The explosion of craft beer has likewise expanded knowledge of beer terminology. If you’re even causally into beer, you likely know terms such as IBU, barrel-aged, and growler. You know that milk, oatmeal and Russian imperial are types of stout. You’d never confuse a beer bar with a microbrew, and you know which one sells growlers. These terms are widely used by beer enthusiasts from coast-to-coast.
Other beer-related terms don’t get around as much: like the ones recorded in the Dictionary of American Regional English (DARE).
DARE is a remarkable collection—founded by Frederic Cassidy and currently edited by Joan Hall—of regional American language: terms and idioms that are not used nationally. Many of the terms are folksy and charming as all get-out, such as tooth carpenter (a dentist), Sunday cow (a euphemism of bull), build a pigpen (cheat or swindle) and ho-dad with a shufflin’ rod (a smartass answer to a child who asks, “What are you making?”). DARE has been collecting terms and example sentences since 1963, and after many struggles with funding, it’s recently published its fifth and final volume, plus a digital version.
The words and expressions in DARE literally go all over the map, covering plenty of subject matter—including beer. Some terms are about beer, while many use beer figuratively to describe things that are not made with water, yeast, malt and hops. Both types are a testament to the enduring influence of our favorite beverage. Here’s a few that stand out.
We all know excessive beer drinking isn’t the healthiest habit in the world, and the Milwaukee goiter is one of the greatest risks: it’s a beer belly, which is also called a German goiter.
This term is in the same vein as root beer: in Maine, a soft beer is a soft drink. Sometimes beer is used to describe a beverage that’s even further removed from actual beer. For example, in Minnesota, cat beer, despite the name, is not a liquefied version of catnip. It’s just milk. That term has been found in central Minnesota and seems to have had some currency among the military in World War II.
Speaking of milk, this term is an Arkansas euphemism for beer, and I reckon it would go well with Swedish pancakes (not a euphemism). Other euphemisms for beer in DARE include cold tea, Milwaukee cider and Sunday milkshake, a South Carolina term for beer illegally sold on the Sabbath.
Described in an 1888 DARE use as “a mixture of bad beer and worse whiskey,” an 1898 example paints a yucky picture: “After supper, following pay-day, a dozen boarders had formed a circle around a bucket containing a vile, poisonous liquor called polinki.” If you simply must have polinky, head to Pennsylvania.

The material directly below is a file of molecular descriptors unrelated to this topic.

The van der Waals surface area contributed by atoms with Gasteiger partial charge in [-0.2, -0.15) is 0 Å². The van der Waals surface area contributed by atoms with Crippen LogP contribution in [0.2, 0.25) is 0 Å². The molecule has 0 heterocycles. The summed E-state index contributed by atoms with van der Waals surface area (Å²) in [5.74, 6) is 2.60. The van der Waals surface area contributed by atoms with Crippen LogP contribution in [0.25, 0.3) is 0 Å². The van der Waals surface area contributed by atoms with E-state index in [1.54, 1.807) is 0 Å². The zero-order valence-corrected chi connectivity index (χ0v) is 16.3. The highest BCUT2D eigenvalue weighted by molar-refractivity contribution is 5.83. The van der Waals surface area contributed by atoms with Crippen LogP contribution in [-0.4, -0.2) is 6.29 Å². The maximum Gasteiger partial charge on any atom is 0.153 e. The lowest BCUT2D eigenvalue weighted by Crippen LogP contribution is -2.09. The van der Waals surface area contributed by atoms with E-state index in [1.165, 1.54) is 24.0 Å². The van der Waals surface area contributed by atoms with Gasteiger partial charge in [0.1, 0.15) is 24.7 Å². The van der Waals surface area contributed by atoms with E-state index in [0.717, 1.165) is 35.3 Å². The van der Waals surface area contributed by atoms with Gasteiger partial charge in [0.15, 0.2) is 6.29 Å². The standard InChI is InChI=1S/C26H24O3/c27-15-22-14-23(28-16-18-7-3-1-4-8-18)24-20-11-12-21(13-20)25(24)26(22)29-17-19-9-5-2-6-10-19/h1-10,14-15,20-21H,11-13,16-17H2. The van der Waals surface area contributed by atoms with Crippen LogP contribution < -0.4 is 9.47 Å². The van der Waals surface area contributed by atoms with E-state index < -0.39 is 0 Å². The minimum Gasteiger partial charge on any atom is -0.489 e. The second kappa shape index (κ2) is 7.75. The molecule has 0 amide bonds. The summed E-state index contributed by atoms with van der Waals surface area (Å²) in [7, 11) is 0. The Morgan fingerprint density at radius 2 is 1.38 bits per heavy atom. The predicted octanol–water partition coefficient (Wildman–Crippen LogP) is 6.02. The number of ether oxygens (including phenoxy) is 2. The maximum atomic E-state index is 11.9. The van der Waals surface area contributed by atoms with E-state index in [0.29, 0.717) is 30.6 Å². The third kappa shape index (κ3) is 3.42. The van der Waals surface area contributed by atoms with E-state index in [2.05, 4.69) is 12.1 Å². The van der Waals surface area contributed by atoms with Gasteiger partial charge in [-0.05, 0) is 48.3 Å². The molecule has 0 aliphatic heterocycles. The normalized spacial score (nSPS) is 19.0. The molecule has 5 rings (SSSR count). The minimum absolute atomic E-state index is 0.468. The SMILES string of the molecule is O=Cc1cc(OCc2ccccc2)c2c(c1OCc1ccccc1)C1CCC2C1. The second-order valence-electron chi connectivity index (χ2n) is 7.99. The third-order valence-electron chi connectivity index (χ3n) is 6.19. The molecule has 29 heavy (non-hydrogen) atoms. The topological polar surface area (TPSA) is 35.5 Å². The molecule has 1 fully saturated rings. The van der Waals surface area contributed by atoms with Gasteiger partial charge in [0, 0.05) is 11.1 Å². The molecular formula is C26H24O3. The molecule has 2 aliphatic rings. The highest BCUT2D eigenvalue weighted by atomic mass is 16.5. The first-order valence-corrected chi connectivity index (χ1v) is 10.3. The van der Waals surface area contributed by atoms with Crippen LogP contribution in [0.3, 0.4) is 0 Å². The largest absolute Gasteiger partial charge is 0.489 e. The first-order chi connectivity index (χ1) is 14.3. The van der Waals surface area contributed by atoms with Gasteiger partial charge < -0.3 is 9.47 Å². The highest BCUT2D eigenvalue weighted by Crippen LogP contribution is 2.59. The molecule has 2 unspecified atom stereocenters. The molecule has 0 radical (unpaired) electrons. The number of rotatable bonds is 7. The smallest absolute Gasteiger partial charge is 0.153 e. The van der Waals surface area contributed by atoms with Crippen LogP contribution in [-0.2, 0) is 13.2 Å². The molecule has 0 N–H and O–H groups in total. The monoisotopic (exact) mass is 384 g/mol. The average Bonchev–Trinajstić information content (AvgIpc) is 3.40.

This hangover cure has a silly name, but if you ever have a few too many in New Mexico, you might want to try it: hucklemybutt consists of beer, eggs, and brandy (or bourbon, milk and ice, depending on who you ask).
In Wisconsin, a picnic is a large bottle of beer. An example from 1997 explains the probable origin: “She said the bottle in question was a ‘picnic,’ or one of the large bottles of beer large enough to serve everyone at a (small) picnic.”
Many of us would consider beer a fine meal, but that’s not the meaning of this term, which is used in North Carolina for a type of moonshine. An explanation from 1985 mentions some amusing synonyms: “It is called still beer, or meal beer, or meal mammy. ‘They call it meal mammy,’ says Garland, ‘because after it’s processed it’s so strong it’ll make you fight your mammy.’”
There are some pretty oddball beers out there these days: I think the weirdest one I’ve heard of is Rogue’s Beard Beer, which, as the name suggests, is made with yeast from Brewmaster John Maier’s beard. (No, that wasn’t gross enough to stop me from trying it.) Thankfully, turkey-and-turd beer isn’t a literal term. It’s just a fertilizer made from manure and water, at least in New England.
For crying in the beer!
Used in Minnesota, this is one of many exclamations—like “For crying out loud!” and “Crikey!”—that are used to avoid saying Christ’s name. This kind of expression tends to have many variations, and DARE also records “For crying in the bucket!” and “For crying in the sink!” The title of a 2010 blog post indicates this expression may be a little old-fashioned: “Oh, For Crying in the Beer! (That’s What My Grandma Used to Say).”
These terms are a reminder that English is as vast and wide as this huge country, and beer has influenced every nook and cranny. Beer has made its mark everywhere—and that’s no polinky.
Mark Peters is a freelance writer and humorist. He writes regularly for McSweeney’s, Psychology Today and Visual Thesaurus. His favorite brewery is Three Floyds, and he can usually be found playing pinball at Headquarters Beercade in Chicago. Follow him on Twitter @wordlust.